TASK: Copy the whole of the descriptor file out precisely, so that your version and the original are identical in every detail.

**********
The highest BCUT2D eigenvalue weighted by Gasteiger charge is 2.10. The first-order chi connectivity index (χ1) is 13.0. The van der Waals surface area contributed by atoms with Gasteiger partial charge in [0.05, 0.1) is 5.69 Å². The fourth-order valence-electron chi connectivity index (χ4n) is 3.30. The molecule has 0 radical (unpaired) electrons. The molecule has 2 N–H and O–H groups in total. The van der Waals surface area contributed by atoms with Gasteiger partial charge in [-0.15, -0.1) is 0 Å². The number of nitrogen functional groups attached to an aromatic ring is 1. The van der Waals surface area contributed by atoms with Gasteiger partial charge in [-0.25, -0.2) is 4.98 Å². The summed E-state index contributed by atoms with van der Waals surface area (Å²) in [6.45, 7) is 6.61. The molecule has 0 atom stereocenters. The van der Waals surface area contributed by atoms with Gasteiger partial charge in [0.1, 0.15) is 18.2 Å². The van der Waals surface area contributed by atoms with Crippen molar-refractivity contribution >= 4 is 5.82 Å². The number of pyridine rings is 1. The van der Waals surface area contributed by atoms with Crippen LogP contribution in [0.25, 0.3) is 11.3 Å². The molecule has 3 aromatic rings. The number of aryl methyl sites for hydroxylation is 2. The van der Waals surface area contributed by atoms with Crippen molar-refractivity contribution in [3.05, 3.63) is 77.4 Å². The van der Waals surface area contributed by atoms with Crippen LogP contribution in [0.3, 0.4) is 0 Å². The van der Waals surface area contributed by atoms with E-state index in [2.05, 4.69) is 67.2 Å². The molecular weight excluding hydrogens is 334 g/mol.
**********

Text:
The highest BCUT2D eigenvalue weighted by Gasteiger charge is 2.10. The first-order chi connectivity index (χ1) is 13.0. The van der Waals surface area contributed by atoms with Gasteiger partial charge in [0.05, 0.1) is 5.69 Å². The fourth-order valence-electron chi connectivity index (χ4n) is 3.30. The molecule has 0 radical (unpaired) electrons. The molecule has 2 N–H and O–H groups in total. The van der Waals surface area contributed by atoms with Gasteiger partial charge in [-0.15, -0.1) is 0 Å². The number of nitrogen functional groups attached to an aromatic ring is 1. The van der Waals surface area contributed by atoms with Gasteiger partial charge in [-0.25, -0.2) is 4.98 Å². The summed E-state index contributed by atoms with van der Waals surface area (Å²) in [6.45, 7) is 6.61. The molecule has 0 atom stereocenters. The van der Waals surface area contributed by atoms with Gasteiger partial charge in [0.1, 0.15) is 18.2 Å². The van der Waals surface area contributed by atoms with Crippen molar-refractivity contribution >= 4 is 5.82 Å². The number of pyridine rings is 1. The van der Waals surface area contributed by atoms with Crippen LogP contribution in [0.25, 0.3) is 11.3 Å². The molecule has 3 aromatic rings. The number of aryl methyl sites for hydroxylation is 2. The van der Waals surface area contributed by atoms with Crippen molar-refractivity contribution in [3.05, 3.63) is 77.4 Å². The van der Waals surface area contributed by atoms with Crippen LogP contribution in [0.3, 0.4) is 0 Å². The van der Waals surface area contributed by atoms with E-state index in [2.05, 4.69) is 67.2 Å². The molecular weight excluding hydrogens is 334 g/mol.